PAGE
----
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Predicting the Long-Term Behavior of Chaotic Systems

By Dr. Pilar Gómez-Gil and Dr. Rigoberto Fonseca-Delgado, National Institute of Astrophysics, Optics, and Electronics, Mexico

Chaotic systems are highly nonlinear and extremely sensitive to initial conditions, making them notoriously unpredictable: Despite intense interest in the future behavior of financial markets, weather patterns, seismic movements, and similarly chaotic phenomena, researchers have found it difficult to generate accurate long-range predictions from measured time series data.

We and our colleagues have developed a system for improving the accuracy of long-term forecasts of chaotic time series. Our system uses a self-organizing map (SOM) neural network to select and combine predictive models. Designed, tuned, and validated with MATLAB® and Neural Network Toolbox™, this system analyzes the time series data to identify the best predictive models to use for various portions of the data and then uses the SOM to create an ensemble solution that outperforms any individual model.


Dr. Gómez-Gil had been using MATLAB for several years before she began working on chaotic time series prediction, and was well aware of its versatility. This versatility proved to be important for her current work, which involves not only neural networks but also statistical analysis and signal processing. Several other factors contributed to our decision to use MATLAB. We’ve found that students learn MATLAB quickly, which means that even complete beginners can rapidly come up to speed on our research projects. Most importantly, MATLAB makes it easy to experiment with and evaluate new ideas, algorithms, and models.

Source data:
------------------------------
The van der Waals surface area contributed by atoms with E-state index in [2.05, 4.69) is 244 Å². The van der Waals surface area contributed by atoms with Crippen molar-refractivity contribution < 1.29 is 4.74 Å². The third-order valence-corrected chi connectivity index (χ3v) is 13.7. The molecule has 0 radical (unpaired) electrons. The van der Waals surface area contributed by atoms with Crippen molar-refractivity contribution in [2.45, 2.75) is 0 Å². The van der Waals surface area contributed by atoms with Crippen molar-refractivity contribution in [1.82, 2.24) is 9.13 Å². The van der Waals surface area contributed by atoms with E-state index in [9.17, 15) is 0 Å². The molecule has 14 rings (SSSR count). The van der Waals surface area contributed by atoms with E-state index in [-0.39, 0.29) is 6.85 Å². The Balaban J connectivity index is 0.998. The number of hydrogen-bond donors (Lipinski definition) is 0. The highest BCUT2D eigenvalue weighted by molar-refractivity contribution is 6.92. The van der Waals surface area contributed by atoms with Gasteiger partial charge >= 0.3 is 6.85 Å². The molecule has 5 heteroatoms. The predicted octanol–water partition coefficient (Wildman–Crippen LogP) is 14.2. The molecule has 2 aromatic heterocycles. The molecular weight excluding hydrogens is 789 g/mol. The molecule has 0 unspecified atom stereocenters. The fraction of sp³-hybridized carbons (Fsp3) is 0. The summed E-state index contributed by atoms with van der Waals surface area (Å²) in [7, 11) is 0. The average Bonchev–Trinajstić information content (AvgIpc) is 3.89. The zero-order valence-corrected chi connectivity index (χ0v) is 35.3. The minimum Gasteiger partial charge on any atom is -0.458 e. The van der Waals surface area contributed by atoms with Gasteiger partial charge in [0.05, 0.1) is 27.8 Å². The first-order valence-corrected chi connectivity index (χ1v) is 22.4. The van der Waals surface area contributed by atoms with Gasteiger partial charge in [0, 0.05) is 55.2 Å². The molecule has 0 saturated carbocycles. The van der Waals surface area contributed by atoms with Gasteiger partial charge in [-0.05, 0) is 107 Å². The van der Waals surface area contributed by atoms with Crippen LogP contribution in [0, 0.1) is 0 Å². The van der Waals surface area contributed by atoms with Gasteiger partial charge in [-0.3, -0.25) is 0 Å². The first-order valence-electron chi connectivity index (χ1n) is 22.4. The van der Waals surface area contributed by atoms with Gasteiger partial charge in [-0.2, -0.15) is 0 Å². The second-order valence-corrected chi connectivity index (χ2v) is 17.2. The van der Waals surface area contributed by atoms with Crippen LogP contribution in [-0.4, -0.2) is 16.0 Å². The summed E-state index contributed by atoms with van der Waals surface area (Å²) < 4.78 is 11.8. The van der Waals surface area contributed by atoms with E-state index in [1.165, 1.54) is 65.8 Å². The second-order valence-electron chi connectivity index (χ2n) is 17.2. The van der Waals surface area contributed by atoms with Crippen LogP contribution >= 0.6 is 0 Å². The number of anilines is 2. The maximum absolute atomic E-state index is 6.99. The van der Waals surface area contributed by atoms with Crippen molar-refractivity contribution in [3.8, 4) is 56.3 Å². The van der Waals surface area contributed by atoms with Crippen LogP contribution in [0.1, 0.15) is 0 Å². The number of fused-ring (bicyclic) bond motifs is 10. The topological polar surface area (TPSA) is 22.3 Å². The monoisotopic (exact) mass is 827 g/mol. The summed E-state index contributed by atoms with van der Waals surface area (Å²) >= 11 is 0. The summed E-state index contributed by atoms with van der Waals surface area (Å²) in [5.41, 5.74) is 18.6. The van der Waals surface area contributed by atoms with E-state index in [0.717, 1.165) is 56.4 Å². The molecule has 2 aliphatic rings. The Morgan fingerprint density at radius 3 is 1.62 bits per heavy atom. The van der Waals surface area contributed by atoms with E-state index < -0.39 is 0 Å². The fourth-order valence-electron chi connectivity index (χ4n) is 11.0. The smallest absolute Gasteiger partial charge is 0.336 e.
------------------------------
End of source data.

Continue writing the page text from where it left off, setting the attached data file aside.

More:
Preprocessing Time Series Data and Generating Basic Predictive Models

Our primary data preprocessing tasks were noise reduction and data reduction. To filter and reduce the data, we applied a number of signal processing techniques, including fast Fourier transforms, signal smoothing, moving averages, and Gaussian noise filters.

We incorporated two basic types of predictive models into our system:

  • Autoregressive integrated moving average (ARIMA) models, which use a mean of past observations and errors for forecasting
  • Nonlinear autoregressive exogenous (NARX) models, which use a feed-forward neural network to find approximate future time series values based on previous values

We varied the parameters of these models to create a more diverse pool of models for our self-organizing map. For the ARIMA models, we varied the number of autoregressive terms and lagged forecast errors as well as nonseasonal difference and seasonality parameters to generate 54 variants. We generated 27 different NARX models by varying the number of delay neurons, the number of hidden layer neurons, and the training algorithms. We used three training algorithms from Neural Network Toolbox: Bayesian regularization backpropagation, conjugate gradient backpropagation with Fletcher-Reeves updates, and Levenberg-Marquardt backpropagation.

Case Study: Predicting ATM Withdrawals

We validated our system against several chaotic time series data sets. These included measured values, such as airline passengers in transit, births and accidental deaths in the U.S., sunspots, and automatic teller machine (ATM) withdrawals, as well as values generated using well-known chaotic systems, equations, and solutions, such as Mackey-Glass, the Lorenz attractor, and the Hénon map.